Pretty much everyone who gets into doing real estate deals starts with a single deal that looks good to her.
If she manages to raise the money, close the deal, and execute, she probably gets opportunities to do more deals, and that’s how a career in real estate deal-making is born.
But one of the interesting things about how that kind of career progresses is that doing good deals is really only part of the work.
There’s a whole other piece that has to do with managing relationships with capital providers, work that is complicated, (sometimes) thankless, and absolutely critical to success.
It’s about figuring out who to go to for capital, managing conflicts between sources of capital, keeping the accounting straight, prioritizing time and attention among deals, and always, always communicating about what’s going right, what’s going wrong, what you’re planning for the future, what you’re worrying about, etc.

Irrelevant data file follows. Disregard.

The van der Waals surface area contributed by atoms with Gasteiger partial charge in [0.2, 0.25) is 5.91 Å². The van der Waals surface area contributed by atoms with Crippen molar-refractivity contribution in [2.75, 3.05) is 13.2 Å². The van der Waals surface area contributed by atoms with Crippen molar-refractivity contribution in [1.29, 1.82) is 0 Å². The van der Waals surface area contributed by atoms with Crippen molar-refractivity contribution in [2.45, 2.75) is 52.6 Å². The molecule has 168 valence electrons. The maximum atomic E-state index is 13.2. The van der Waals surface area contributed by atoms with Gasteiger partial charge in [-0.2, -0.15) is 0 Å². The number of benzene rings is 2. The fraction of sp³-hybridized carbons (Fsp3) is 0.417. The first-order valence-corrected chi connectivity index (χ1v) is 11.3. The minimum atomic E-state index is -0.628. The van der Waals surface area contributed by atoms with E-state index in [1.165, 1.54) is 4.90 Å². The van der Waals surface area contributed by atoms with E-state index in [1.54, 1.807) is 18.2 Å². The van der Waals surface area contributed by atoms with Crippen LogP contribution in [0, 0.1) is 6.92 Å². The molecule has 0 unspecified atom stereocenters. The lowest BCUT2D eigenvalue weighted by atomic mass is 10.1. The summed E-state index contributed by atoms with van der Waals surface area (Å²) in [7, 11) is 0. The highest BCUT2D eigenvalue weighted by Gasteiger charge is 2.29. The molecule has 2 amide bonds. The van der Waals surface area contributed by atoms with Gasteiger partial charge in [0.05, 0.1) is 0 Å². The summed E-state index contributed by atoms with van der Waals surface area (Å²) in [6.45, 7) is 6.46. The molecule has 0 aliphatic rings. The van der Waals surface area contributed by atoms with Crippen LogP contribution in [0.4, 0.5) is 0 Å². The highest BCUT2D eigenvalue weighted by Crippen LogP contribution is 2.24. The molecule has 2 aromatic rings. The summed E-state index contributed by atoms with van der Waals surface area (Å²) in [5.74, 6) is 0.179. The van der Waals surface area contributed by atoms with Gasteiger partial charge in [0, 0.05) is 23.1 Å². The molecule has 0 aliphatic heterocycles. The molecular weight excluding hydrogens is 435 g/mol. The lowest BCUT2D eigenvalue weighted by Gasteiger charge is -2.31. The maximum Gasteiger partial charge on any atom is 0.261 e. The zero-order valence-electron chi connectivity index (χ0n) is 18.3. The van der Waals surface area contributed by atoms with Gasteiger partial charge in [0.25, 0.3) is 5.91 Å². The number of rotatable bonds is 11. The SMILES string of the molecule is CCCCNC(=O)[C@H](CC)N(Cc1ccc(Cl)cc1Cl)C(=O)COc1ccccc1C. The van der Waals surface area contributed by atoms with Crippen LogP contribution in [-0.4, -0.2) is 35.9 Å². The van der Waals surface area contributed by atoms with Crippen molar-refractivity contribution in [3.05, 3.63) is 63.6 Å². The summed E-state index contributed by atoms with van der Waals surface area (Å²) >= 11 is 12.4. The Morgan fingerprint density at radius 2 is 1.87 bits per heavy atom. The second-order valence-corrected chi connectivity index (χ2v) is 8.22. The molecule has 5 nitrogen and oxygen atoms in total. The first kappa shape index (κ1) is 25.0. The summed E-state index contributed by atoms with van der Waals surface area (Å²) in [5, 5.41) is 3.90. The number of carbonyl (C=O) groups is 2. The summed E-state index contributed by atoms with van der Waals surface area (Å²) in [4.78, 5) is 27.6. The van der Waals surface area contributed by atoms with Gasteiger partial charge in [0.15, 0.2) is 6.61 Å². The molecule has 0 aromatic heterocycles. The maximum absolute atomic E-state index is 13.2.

None of this stuff can really be taught in school. It’s all about judgment, personal accountability, and emotional intelligence (the latter of which I’ve been accused of lacking a few times in my life!). And you learn it by getting yourself into complicated situations with people with conflicting priorities, then figuring out how to navigate through those situations in ways that make everyone feel fairly-treated.
In my life, I’ve often found that experience is over-rated. For example, in hiring, I’ve done very well by prioritizing energy, honesty and intelligence over “been there, done that”. But, when it comes to building and managing a network of capital providers, there is no substitute for learning by doing.